Discussion: For 2008-2009 and subsequent award years, an institution must determine a student's academic year progression in accordance with the HEA provisions for the ACG and National SMART Grant Programs and these final regulations. We believe that this new framework may delay awards for some students until they progress to the point they were previously deemed to have reached, but most of these students will still be eligible to receive the same amount of grant funds from that point forward. A student who received a third-academic-year National SMART Grant Scheduled Award in the 2007-2008 award year under the transitional guidance may, for example, now be considered to be in the second academic year in his or her National SMART Grant-eligible program in the 2008-2009 award year. That student would no longer be eligible for a National SMART Grant until the student enrolls in the fourth academic year of his or her National SMART Grant eligible program. In this example, the student has already received a third-year National SMART Grant award; thus the student may not be paid for any remaining eligibility for a second-year ACG award, even if otherwise eligible, because the student is presumed to have completed an ACG-eligible program through the second academic year at that same institution in order to qualify for the third-year award the student previously received. Because a student who has completed an ACG-eligible program through the second academic year is not eligible for a second-year ACG award, the student in the example is not eligible for a second-year ACG award.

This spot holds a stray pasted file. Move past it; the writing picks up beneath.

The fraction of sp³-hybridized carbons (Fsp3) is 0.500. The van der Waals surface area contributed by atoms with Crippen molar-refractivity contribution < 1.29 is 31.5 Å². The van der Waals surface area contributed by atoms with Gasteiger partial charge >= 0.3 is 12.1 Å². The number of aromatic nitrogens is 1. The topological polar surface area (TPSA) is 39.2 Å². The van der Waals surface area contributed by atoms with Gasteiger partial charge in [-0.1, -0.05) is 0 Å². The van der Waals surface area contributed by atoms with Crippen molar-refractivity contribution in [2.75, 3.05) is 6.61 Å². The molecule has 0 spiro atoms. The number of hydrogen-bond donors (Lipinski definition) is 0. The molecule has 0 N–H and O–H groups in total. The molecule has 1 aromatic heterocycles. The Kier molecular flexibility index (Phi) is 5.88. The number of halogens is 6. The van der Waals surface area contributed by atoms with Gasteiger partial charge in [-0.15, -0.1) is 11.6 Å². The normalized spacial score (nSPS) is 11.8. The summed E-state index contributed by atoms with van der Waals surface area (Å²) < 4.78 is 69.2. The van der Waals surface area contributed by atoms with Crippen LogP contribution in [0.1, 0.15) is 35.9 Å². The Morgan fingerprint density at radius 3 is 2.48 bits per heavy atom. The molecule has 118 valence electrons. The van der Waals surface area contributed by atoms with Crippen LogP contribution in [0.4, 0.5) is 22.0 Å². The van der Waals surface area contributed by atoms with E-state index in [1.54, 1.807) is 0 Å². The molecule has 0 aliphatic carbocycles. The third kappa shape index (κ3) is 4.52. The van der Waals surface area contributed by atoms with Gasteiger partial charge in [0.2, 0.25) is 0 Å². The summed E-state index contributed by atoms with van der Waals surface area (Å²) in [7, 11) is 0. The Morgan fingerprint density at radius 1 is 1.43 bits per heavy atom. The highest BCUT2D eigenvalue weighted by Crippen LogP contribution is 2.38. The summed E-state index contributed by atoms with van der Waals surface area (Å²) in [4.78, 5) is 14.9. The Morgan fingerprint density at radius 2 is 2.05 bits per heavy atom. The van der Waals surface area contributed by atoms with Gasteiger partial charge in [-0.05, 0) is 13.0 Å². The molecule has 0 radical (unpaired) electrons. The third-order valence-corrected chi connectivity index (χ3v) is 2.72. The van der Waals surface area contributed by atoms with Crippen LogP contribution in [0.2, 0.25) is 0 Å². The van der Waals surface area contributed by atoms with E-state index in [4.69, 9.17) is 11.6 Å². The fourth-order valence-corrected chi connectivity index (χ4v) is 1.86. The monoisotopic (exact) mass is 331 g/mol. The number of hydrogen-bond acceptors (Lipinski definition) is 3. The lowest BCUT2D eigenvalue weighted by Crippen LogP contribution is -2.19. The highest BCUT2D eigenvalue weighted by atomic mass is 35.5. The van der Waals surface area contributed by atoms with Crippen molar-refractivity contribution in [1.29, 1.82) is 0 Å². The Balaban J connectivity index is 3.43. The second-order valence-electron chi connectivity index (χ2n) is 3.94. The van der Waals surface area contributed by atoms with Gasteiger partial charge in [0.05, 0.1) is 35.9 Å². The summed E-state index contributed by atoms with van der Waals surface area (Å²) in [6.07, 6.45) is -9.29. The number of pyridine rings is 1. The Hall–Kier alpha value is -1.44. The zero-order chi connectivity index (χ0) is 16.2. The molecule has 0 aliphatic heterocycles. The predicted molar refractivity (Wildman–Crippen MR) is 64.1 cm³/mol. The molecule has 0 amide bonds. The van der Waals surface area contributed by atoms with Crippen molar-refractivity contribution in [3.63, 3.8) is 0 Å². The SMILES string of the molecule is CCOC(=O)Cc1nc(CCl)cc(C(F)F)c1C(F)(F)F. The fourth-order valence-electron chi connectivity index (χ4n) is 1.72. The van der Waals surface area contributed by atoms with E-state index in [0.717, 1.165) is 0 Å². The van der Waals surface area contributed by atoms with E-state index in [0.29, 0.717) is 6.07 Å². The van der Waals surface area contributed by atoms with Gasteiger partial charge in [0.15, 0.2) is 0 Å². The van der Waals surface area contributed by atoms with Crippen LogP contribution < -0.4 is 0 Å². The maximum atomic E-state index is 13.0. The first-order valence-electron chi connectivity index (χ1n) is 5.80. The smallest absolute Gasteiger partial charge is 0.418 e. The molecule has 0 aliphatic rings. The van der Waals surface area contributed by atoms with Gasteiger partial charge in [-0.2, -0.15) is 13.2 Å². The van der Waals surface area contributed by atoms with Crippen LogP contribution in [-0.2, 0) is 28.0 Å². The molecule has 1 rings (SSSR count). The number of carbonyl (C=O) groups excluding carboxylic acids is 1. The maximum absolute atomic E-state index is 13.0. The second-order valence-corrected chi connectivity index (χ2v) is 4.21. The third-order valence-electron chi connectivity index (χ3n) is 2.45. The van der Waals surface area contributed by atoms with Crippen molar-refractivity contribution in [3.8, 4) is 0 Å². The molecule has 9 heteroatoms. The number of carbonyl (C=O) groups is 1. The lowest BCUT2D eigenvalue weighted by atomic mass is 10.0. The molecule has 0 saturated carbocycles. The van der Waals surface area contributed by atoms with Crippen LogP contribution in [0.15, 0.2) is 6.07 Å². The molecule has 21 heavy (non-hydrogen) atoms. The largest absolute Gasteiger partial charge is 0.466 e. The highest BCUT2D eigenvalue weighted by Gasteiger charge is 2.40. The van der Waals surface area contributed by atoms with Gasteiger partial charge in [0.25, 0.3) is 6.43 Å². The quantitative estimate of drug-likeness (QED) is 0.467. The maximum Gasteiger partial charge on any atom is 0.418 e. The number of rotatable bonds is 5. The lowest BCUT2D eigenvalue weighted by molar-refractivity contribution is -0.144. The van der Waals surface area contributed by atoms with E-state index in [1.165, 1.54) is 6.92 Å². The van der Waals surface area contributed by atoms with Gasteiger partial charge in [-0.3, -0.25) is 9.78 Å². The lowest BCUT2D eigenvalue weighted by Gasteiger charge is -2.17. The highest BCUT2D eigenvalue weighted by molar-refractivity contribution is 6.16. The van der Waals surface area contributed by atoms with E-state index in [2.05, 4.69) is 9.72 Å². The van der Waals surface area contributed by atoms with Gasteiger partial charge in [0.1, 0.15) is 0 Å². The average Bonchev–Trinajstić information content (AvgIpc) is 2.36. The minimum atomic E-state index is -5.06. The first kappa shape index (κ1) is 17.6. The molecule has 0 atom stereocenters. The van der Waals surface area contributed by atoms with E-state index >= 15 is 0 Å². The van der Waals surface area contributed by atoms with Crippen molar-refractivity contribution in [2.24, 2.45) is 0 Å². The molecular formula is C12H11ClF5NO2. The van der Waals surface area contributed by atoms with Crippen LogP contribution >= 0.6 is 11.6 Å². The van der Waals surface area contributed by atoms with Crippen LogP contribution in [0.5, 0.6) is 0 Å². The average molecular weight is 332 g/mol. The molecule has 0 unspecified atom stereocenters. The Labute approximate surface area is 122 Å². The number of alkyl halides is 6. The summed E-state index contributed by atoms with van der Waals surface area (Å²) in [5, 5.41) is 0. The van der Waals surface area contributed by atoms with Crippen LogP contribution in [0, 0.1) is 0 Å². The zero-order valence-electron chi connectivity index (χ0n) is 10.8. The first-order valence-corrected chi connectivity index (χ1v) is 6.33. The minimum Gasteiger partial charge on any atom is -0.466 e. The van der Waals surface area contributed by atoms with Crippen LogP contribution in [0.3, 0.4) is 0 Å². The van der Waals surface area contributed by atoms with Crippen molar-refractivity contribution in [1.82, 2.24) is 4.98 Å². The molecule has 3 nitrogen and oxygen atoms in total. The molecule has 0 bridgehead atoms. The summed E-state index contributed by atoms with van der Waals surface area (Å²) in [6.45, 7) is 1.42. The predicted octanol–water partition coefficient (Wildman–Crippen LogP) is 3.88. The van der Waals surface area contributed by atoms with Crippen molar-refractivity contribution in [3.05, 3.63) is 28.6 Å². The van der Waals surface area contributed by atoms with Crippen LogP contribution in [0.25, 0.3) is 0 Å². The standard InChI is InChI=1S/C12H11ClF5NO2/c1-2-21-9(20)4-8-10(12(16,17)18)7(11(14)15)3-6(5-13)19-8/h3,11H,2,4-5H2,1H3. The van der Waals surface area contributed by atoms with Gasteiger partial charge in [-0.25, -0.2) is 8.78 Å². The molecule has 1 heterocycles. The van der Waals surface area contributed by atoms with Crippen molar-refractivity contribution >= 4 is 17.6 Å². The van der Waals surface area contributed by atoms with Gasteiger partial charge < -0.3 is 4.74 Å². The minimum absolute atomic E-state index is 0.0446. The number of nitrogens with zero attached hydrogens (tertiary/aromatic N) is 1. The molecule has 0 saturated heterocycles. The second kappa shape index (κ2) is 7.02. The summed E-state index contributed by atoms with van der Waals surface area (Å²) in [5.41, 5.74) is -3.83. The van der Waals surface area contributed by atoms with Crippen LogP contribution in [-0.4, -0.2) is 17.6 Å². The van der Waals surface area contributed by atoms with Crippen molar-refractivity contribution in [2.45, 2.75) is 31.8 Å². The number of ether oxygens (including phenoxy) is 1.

Note, however, that the outcome of this example would be different if the student received the third-academic-year National SMART Grant award at another institution and then, upon transfer, was classified as being in his or her second academic year. If this transfer student were otherwise eligible, the student may receive any second-academic-year ACG Scheduled Award not already received at the prior institution because, under § 691.6(a), (b), and (c), academic year progression only takes into account attendance at the transfer student's current institution.